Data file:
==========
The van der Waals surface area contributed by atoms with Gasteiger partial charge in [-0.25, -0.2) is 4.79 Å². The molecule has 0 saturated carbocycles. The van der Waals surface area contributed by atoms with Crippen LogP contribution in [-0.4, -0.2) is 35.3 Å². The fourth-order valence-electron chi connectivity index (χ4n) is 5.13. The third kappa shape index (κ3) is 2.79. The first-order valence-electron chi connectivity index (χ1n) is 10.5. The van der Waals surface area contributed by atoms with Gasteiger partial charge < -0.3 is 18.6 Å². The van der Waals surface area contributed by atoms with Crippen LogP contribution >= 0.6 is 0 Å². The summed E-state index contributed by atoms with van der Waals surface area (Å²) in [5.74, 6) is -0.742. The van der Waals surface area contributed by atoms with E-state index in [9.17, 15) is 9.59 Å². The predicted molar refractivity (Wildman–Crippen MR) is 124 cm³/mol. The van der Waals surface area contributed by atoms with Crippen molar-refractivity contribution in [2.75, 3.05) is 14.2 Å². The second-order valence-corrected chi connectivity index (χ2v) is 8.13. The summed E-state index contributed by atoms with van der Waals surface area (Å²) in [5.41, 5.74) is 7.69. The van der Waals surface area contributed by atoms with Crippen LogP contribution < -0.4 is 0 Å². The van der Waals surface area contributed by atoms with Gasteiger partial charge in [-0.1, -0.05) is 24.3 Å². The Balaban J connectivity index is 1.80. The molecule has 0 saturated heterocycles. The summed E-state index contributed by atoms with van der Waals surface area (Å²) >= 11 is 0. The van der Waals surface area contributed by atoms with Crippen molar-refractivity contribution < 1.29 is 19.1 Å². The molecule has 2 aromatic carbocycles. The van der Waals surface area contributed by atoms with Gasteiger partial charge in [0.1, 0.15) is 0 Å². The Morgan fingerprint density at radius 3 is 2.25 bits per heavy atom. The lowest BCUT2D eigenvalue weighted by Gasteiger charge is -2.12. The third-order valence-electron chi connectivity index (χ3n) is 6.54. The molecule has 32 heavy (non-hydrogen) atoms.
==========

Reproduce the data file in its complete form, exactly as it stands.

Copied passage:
The van der Waals surface area contributed by atoms with Gasteiger partial charge in [-0.25, -0.2) is 4.79 Å². The molecule has 0 saturated carbocycles. The van der Waals surface area contributed by atoms with Crippen LogP contribution in [-0.4, -0.2) is 35.3 Å². The fourth-order valence-electron chi connectivity index (χ4n) is 5.13. The third kappa shape index (κ3) is 2.79. The first-order valence-electron chi connectivity index (χ1n) is 10.5. The van der Waals surface area contributed by atoms with Gasteiger partial charge < -0.3 is 18.6 Å². The van der Waals surface area contributed by atoms with Crippen LogP contribution >= 0.6 is 0 Å². The summed E-state index contributed by atoms with van der Waals surface area (Å²) in [5.74, 6) is -0.742. The van der Waals surface area contributed by atoms with E-state index in [9.17, 15) is 9.59 Å². The predicted molar refractivity (Wildman–Crippen MR) is 124 cm³/mol. The van der Waals surface area contributed by atoms with Crippen molar-refractivity contribution in [2.75, 3.05) is 14.2 Å². The second-order valence-corrected chi connectivity index (χ2v) is 8.13. The summed E-state index contributed by atoms with van der Waals surface area (Å²) in [5.41, 5.74) is 7.69. The van der Waals surface area contributed by atoms with Crippen LogP contribution < -0.4 is 0 Å². The van der Waals surface area contributed by atoms with Gasteiger partial charge in [-0.1, -0.05) is 24.3 Å². The Balaban J connectivity index is 1.80. The molecule has 0 saturated heterocycles. The summed E-state index contributed by atoms with van der Waals surface area (Å²) >= 11 is 0. The van der Waals surface area contributed by atoms with Crippen molar-refractivity contribution < 1.29 is 19.1 Å². The molecule has 2 aromatic carbocycles. The van der Waals surface area contributed by atoms with Gasteiger partial charge in [0.1, 0.15) is 0 Å². The Morgan fingerprint density at radius 3 is 2.25 bits per heavy atom. The lowest BCUT2D eigenvalue weighted by Gasteiger charge is -2.12. The third-order valence-electron chi connectivity index (χ3n) is 6.54. The molecule has 32 heavy (non-hydrogen) atoms.